Teaching in a New World: Hāna-Lahainaluna-Lāna‘i-Moloka‘i Complex Area

Virtual Interview: Lindsay Ball, Hāna-Lahainaluna-Lāna‘i-Moloka‘i Complex Area Superintendent, Hawai‘i Department of Education

How did you lead through the transition and create a system that allowed students to continue learning?

The Hāna-Lahainaluna-Lanai-Molokai Complex Area or “Canoe Complex” schools embarked into this uncharted territory looking for ways to provide innovative distance learning opportunities while navigating this global health crisis. Our theme for this school year was “Lead simply.” Model. Connect. Involve. Model the behavior you want to see. Connect with the people you lead. Involve them as much as possible.

Since the stay-at-home order was put into place, we’ve had virtual complex area-wide team meetings to disseminate ever-changing information to our principals and support staff. Our school principals and teachers have been phenomenal during this crisis. Schools immediately started working with their staff on how to best implement distance learning. Teachers went above and beyond the call, providing motivation and encouragement to students, parents and the community as a whole.

How have your partnerships with other organizations changed or continued?

Hāna, Lahaina, Moloka‘i, and Lanai schools are fortunate to have been able to continue our strong community partnerships that have supported the students and schools during this time. Partners have been assisting with providing online and remote learning options that teachers used. Some of our local partnerships also reached out to create online and remote learning activities for students.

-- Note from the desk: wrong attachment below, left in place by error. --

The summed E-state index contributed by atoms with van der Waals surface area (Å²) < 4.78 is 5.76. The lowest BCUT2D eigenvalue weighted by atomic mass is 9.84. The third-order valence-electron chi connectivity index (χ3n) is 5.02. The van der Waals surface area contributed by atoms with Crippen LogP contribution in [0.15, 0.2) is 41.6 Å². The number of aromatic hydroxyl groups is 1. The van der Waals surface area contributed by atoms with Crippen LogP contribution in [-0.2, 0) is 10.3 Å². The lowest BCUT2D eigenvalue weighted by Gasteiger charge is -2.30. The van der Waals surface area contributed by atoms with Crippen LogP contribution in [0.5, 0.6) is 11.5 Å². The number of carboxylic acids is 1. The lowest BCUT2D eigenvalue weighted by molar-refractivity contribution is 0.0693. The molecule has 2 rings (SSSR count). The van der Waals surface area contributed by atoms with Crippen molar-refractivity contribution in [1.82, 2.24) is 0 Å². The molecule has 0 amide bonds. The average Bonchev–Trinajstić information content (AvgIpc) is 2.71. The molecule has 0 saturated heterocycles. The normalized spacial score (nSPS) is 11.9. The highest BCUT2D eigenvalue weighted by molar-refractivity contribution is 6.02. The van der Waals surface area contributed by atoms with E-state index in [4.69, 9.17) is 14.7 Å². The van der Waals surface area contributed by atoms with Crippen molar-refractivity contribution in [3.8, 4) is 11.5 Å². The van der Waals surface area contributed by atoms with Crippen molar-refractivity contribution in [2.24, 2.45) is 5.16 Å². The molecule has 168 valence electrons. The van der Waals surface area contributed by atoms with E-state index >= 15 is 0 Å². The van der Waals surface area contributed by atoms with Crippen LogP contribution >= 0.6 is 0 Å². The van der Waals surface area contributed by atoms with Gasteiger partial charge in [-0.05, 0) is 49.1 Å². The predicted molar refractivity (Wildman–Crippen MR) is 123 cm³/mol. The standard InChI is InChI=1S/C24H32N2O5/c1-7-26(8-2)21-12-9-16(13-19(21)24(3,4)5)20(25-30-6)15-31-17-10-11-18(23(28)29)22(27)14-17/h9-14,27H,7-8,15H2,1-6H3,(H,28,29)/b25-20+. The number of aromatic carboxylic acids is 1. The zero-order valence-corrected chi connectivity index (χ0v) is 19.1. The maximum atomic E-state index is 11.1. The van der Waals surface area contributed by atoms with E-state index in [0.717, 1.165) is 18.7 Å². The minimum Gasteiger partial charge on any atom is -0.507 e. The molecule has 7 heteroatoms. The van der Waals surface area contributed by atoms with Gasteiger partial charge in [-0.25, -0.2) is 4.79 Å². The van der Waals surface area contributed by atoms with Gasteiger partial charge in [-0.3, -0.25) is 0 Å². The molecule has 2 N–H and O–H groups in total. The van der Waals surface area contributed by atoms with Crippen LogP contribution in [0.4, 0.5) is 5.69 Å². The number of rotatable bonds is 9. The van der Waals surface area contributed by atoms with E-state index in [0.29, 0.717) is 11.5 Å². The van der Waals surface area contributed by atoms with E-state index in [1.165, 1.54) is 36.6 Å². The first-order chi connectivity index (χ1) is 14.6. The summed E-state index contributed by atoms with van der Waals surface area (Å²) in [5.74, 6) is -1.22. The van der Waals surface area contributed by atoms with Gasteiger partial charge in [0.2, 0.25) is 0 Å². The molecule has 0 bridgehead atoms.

With that being said, many of our partners were also impacted, and their support understandably needed to be altered. We were mindful of their funding in these economic times and had to adjust our resources accordingly to best suit the needs of our students and schools.

What do you envision for education in your area in the future?

In the future, I envision a mix of on-campus learning and virtual learning for students – a truly blended learning environment. There are, however, many things to consider including impacts to parents in the event students participate virtually on some school days. Another consideration is the equity of access to connectivity and devices for students who reside in remote areas.

What advice do you have for your local working parents?

Be patient when working with your children. Continue to encourage and motivate them as they are in a new environment as well. While you may be supporting your child with academics, also talk about life skills and responsibilities. Remember to take deep breaths, as we’re all in this together. As our Canoe Complex purpose state says: “Together we will do what is best for children, ensuring the best possible learning in a safe environment.”

Categories: Education, Restarting Hawaiʻi